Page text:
Last week I tackled the Mariners’ infield now and going forward. This week, I’d like to take a look at the outfield and DH spots. Like the infield, I feel that the Mariners actually have a decent crop of outfielders in their future. Two thirds of the outfield looks strong in 2011, but let’s see what the outlook is for the next Mariners playoff team.
2011: Michael Saunders, Milton Bradley, Spring Training NRIs
The Mariners have not had a good left fielder since Raul Ibanez left, and they have never had a great left fielder. It was time for Ibanez to move on when he did, though. For 2011, Michael Saunders is going to be the presumed starter. Saunders is a good fit for Safeco Field. He is tall, athletic, and fast, which is well-suited to Safeco Field’s cavernous left and left-center field. As a left-handed hitter with his power mostly to center and right field, his bat profiles well to Safeco field if it pans out. That’s the only issue: Will Saunders pan out? We don’t know.
The hope has to be the Saunders wins the job and holds onto it due to performance, not from a lack of other options. It’s hard to imagine Milton Bradley having a future with this team beyond 2011, if he even makes it to opening day. If Saunders doesn’t pan out, the Mariners may need to make a trade or sign a free agent to play left field for the next contending Mariners team. Greg Halman has tons of talent, but needs to cut down on his strikeouts before he should be considered for the job. The other prospects that could legitimately become solid starters at the position, James Jones and Johermyn Chavez, are too far away in the minor league system for anyone to say whether or not they’ll make an impact on the next Mariners playoff team.
Verdict: Core player potentially on 25-man roster. 2011 will decide this.
2011: Franklin Gutierrez
After an outstanding 6.1 WAR season in 2009, Gutierrez took a big step back in 2010, leading to a good-but-not-great 2.3 WAR season. Gutierrez’s home run rate fell from 11.5% in 2009 to just 6.6% in 2010. His career rate of 9% is over a much larger sample size, so we could likely expect Gutierrez’s power to bounce back a little bit. Gutierrez’s projected wOBA falls between .316 and .322 depending on which projection system you look at, and his glove is one of the best, if not the best in the league in center. Even if Gutierrez doesn’t rebound much, a 28-year-old, 2 WAR center fielder signed to a team-friendly contract with upside for more is a core player. He may never perform up to 2009 levels again, but that doesn’t mean he’s not an extremely valuable asset to the club.
Verdict: Core player on 25-man roster
I’m not going to waste time talking about how Ichiro is a good bet to succeed in 2011. The only concern with Ichiro is his age. Ichiro will be 37 in 2011, and while he hasn’t shown any signs of decline yet, we can’t ignore that some day, he is going to decline. With how well he has aged, however, it seems safe to bet on Ichiro being great until he shows us otherwise. The only issue here is whether or not he’ll want to re-sign in Seattle when his contract runs out after the 2012 season. If the Mariners have built a competitive team around him by then, expect to see Ichiro in Mariner blue for his last contract.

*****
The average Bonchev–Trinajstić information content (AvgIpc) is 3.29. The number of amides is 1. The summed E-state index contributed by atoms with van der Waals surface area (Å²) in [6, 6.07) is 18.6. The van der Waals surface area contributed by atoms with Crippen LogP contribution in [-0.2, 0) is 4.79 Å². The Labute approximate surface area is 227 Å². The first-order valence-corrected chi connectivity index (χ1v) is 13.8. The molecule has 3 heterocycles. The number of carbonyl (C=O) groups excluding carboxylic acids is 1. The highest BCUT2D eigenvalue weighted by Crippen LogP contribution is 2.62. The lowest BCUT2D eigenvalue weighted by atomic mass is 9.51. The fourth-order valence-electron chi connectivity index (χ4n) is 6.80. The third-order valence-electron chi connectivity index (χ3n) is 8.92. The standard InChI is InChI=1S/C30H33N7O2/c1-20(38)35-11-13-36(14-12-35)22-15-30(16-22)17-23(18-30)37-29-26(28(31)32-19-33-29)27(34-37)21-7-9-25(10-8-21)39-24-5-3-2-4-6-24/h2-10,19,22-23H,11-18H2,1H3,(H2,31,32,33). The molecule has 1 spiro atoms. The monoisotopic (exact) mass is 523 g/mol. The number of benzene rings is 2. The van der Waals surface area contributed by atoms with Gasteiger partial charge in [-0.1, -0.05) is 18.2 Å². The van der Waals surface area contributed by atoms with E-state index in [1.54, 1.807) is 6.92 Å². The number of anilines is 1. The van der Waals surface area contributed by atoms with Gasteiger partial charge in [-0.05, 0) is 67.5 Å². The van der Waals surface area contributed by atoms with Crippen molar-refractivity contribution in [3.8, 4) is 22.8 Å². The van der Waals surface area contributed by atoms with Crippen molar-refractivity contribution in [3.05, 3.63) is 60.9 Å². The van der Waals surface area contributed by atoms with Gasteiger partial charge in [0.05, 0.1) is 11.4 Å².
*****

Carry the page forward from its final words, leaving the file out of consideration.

Verdict: Core player on 25-man roster
2011: Jack Cust
Jack Cust should represent a huge improvement at the DH position, and honestly, how could he not? Mariners DHs might have performed better in 2010 if they had been pitchers. Cust is not a superstar by any means, but he is a good bet for a wOBA of at least .350, with a high on-base percentage and a decent amount of home runs to go with it. He’s been worth around 2-3 WAR consistently since coming up with Oakland in 2007, and that value was lessened by his terrible performance in the outfield. As a DH exclusively, he can hit no differently than in the past and be of more value to the Mariners. Cust is 32, and has old player skills, so it’s no guarantee the Mariners will want him back after 2011. If he performs well, it wouldn’t be unprecedented to see him brought back. However, Zduriencik is always looking to improve, and I doubt he’ll just settle for a ~.350 wOBA in the future out of a hitting only position.
Verdict: Most likely no core players.
Two of the three outfield positions have core players, and we should know after 2011 if the M’s have a left fielder. If they do, that makes things a lot easier. As it currently stands, the Mariners have five or six players in their current starting lineup that can be referred to as core players for the future, depending on your opinion of Michael Saunders. It is unfortunate that shortstop and catcher are two of the most uncertain positions, as it is hard to find good players at either position. The Mariners may have the answer to each position in Adam Moore and Nick Franklin, though they are far from sure things. But for a team that lost 101 games last year, it is amazing to think that six of the the nine starters could easily be on the next great Mariners team.